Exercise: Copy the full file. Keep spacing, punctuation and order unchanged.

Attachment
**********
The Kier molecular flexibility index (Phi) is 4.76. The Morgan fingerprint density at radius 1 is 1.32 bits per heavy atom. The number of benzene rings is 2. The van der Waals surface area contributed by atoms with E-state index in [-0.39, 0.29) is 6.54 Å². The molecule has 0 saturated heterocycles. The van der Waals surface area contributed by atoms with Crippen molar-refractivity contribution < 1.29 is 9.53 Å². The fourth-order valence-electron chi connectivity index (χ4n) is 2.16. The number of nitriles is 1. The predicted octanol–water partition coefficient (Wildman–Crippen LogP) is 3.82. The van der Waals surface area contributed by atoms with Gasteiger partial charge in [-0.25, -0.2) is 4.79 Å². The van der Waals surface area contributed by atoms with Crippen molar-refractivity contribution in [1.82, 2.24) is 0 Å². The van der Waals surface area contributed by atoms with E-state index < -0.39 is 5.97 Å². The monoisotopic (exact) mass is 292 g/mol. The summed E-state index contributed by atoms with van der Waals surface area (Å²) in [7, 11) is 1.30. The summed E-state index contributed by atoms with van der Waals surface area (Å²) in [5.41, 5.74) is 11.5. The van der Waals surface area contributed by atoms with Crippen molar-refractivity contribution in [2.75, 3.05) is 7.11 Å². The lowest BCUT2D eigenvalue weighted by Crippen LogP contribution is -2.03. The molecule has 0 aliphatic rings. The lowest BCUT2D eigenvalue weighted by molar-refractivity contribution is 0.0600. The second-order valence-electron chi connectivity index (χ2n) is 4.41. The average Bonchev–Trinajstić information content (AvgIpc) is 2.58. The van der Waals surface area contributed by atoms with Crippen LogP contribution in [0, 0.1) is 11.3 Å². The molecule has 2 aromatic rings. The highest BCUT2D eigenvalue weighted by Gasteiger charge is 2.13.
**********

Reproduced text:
The Kier molecular flexibility index (Phi) is 4.76. The Morgan fingerprint density at radius 1 is 1.32 bits per heavy atom. The number of benzene rings is 2. The van der Waals surface area contributed by atoms with E-state index in [-0.39, 0.29) is 6.54 Å². The molecule has 0 saturated heterocycles. The van der Waals surface area contributed by atoms with Crippen molar-refractivity contribution < 1.29 is 9.53 Å². The fourth-order valence-electron chi connectivity index (χ4n) is 2.16. The number of nitriles is 1. The predicted octanol–water partition coefficient (Wildman–Crippen LogP) is 3.82. The van der Waals surface area contributed by atoms with Gasteiger partial charge in [-0.25, -0.2) is 4.79 Å². The van der Waals surface area contributed by atoms with Crippen molar-refractivity contribution in [1.82, 2.24) is 0 Å². The van der Waals surface area contributed by atoms with E-state index < -0.39 is 5.97 Å². The monoisotopic (exact) mass is 292 g/mol. The summed E-state index contributed by atoms with van der Waals surface area (Å²) in [7, 11) is 1.30. The summed E-state index contributed by atoms with van der Waals surface area (Å²) in [5.41, 5.74) is 11.5. The van der Waals surface area contributed by atoms with Crippen molar-refractivity contribution in [2.75, 3.05) is 7.11 Å². The lowest BCUT2D eigenvalue weighted by Crippen LogP contribution is -2.03. The molecule has 0 aliphatic rings. The lowest BCUT2D eigenvalue weighted by molar-refractivity contribution is 0.0600. The second-order valence-electron chi connectivity index (χ2n) is 4.41. The average Bonchev–Trinajstić information content (AvgIpc) is 2.58. The van der Waals surface area contributed by atoms with Crippen LogP contribution in [0, 0.1) is 11.3 Å². The molecule has 2 aromatic rings. The highest BCUT2D eigenvalue weighted by Gasteiger charge is 2.13.